Richard John Neuhaus (1936-2009)
Called “a Roman Catholic beacon of the neoconservative movement of today,” the influential Neuhaus, who was frequently found at the crossroads of politics and religion, died in early January 2009.

Paul Weyrich (1942-2008)
A fervent Cold Warrior and longtime conservative leader, Weyrich opposed many of the foreign policies of the Bush administration, including the Iraq War. He passed away in December.

Reuel Marc Gerecht
Like fellow neocon Michael Ledeen, Gerecht, a former CIA officer, found a perch at the Foundation for Defense of Democracies after getting ousted from AEI.

Joshua Muravchik
A former scholar at the American Enterprise Institute, Muravchik was one of several scholars whose recent departure from AEI has spurred talk of a “purge” at the neoconservative-led think tank.

ALSO NEW ON RIGHT WEB

Bush Foreign Policy Legacy Widely Seen as Disastrous
By Jim Lobe | Posted on January 20, 2009

Few historians would apparently disagree with Saudi Prince Turki al-Faisal’s comment that "the Bush administration has left you [the United States] a disgusting legacy.” Read story.

Bush Plan Eliminated Obstacle to Gaza Assault
By Gareth Porter | Posted on January 20, 2009

Bush administration efforts to undermine Hamas appear to have paved the way for the recent Israeli assault on Gaza. Read story.

Israeli Attack Seen as Complicating Obama’s Plans
By Jim Lobe | Posted on January 7, 2009

The president-elect’s stated goal of improving the Israeli-Palestinian situation has been complicated before he even starts his job. Read story.

LETTERS

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Featured Profiles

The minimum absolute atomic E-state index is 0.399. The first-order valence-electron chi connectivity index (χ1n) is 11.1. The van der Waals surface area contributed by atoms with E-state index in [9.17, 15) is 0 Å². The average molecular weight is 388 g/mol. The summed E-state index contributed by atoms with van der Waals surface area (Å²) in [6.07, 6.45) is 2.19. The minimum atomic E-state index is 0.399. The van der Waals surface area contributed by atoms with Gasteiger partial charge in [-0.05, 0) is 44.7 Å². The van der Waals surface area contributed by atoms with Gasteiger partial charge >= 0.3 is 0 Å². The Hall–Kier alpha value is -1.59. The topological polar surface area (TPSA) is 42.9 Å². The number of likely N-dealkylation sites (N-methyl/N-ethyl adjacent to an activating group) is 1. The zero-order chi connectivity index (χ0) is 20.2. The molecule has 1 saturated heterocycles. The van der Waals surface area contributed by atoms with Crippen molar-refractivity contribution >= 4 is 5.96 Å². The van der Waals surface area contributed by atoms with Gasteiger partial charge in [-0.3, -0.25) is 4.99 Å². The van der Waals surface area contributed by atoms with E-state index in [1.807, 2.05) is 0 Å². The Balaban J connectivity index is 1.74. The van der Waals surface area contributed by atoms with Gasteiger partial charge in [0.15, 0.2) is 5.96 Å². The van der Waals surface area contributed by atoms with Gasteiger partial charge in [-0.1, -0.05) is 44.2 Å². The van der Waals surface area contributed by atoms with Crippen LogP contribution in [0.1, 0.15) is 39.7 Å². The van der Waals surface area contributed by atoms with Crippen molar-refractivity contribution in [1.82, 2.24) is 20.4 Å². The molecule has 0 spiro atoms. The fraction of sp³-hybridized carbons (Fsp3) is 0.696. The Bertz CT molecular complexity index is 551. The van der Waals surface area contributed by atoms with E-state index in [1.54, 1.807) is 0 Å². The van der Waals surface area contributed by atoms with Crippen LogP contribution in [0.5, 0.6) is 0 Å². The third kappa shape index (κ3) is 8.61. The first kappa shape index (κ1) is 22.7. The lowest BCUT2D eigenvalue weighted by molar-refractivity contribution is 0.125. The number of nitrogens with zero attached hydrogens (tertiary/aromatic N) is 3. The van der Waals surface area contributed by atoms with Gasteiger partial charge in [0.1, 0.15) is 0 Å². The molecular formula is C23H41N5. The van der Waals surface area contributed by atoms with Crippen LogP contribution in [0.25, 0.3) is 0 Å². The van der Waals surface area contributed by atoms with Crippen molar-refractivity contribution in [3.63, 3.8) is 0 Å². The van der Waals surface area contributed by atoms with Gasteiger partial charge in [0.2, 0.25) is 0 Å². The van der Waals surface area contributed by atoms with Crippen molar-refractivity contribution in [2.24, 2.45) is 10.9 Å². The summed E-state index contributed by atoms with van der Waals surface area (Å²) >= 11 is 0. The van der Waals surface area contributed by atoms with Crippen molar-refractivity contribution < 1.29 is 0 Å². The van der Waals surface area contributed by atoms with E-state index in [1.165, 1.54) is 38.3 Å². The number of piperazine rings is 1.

Established in Baltimore in 1897, the Zionist Organization of America (ZOA) is the oldest Zionist organization in the United States—and also among the most aggressively anti-Arab ones.


U.S. Defense Secretary James “Mad Dog” Mattis is a retired U.S Marine Corps general and combat veteran who served as commander of U.S. Central Command during 2010-2013 before being removed by the Obama administration reportedly because of differences over Iran policy.


Mike Pompeo (R-KS) is a conservative Republican congressman who was voted into office as part of the “tea party” surge in 2011 and chosen by Donald Trump to be director of the CIA.


Mike Huckabee, a former governor of Arkansas and an evangelical pastor, is a 2016 Republican presidential candidate.


David Albright is the founder of the Institute for Science and International Security, a non-proliferation think tank whose influential analyses of nuclear proliferation issues in the Middle East have been the source of intense disagreement and debate.